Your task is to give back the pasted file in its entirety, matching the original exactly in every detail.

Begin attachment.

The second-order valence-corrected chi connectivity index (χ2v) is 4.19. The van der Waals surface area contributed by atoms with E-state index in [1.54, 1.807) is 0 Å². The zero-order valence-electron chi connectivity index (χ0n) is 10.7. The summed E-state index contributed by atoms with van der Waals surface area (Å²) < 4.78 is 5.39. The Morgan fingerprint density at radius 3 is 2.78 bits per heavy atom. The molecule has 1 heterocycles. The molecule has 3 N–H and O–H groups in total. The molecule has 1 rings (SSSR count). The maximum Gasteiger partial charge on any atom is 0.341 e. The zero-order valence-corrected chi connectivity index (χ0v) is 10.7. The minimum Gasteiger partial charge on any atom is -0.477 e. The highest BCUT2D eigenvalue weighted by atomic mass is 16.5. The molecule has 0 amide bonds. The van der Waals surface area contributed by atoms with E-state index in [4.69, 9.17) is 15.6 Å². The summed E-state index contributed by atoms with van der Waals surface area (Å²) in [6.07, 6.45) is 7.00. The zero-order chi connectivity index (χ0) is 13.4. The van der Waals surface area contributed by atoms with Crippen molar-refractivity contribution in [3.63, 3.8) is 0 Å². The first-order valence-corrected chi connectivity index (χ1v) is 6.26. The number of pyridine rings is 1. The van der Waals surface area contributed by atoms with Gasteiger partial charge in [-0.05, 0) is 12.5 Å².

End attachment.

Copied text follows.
The second-order valence-corrected chi connectivity index (χ2v) is 4.19. The van der Waals surface area contributed by atoms with E-state index in [1.54, 1.807) is 0 Å². The zero-order valence-electron chi connectivity index (χ0n) is 10.7. The summed E-state index contributed by atoms with van der Waals surface area (Å²) < 4.78 is 5.39. The Morgan fingerprint density at radius 3 is 2.78 bits per heavy atom. The molecule has 1 heterocycles. The molecule has 3 N–H and O–H groups in total. The molecule has 1 rings (SSSR count). The maximum Gasteiger partial charge on any atom is 0.341 e. The zero-order valence-corrected chi connectivity index (χ0v) is 10.7. The minimum Gasteiger partial charge on any atom is -0.477 e. The highest BCUT2D eigenvalue weighted by atomic mass is 16.5. The molecule has 0 amide bonds. The van der Waals surface area contributed by atoms with E-state index in [4.69, 9.17) is 15.6 Å². The summed E-state index contributed by atoms with van der Waals surface area (Å²) in [6.07, 6.45) is 7.00. The zero-order chi connectivity index (χ0) is 13.4. The van der Waals surface area contributed by atoms with Crippen molar-refractivity contribution in [3.63, 3.8) is 0 Å². The first-order valence-corrected chi connectivity index (χ1v) is 6.26. The number of pyridine rings is 1. The van der Waals surface area contributed by atoms with Gasteiger partial charge in [-0.05, 0) is 12.5 Å².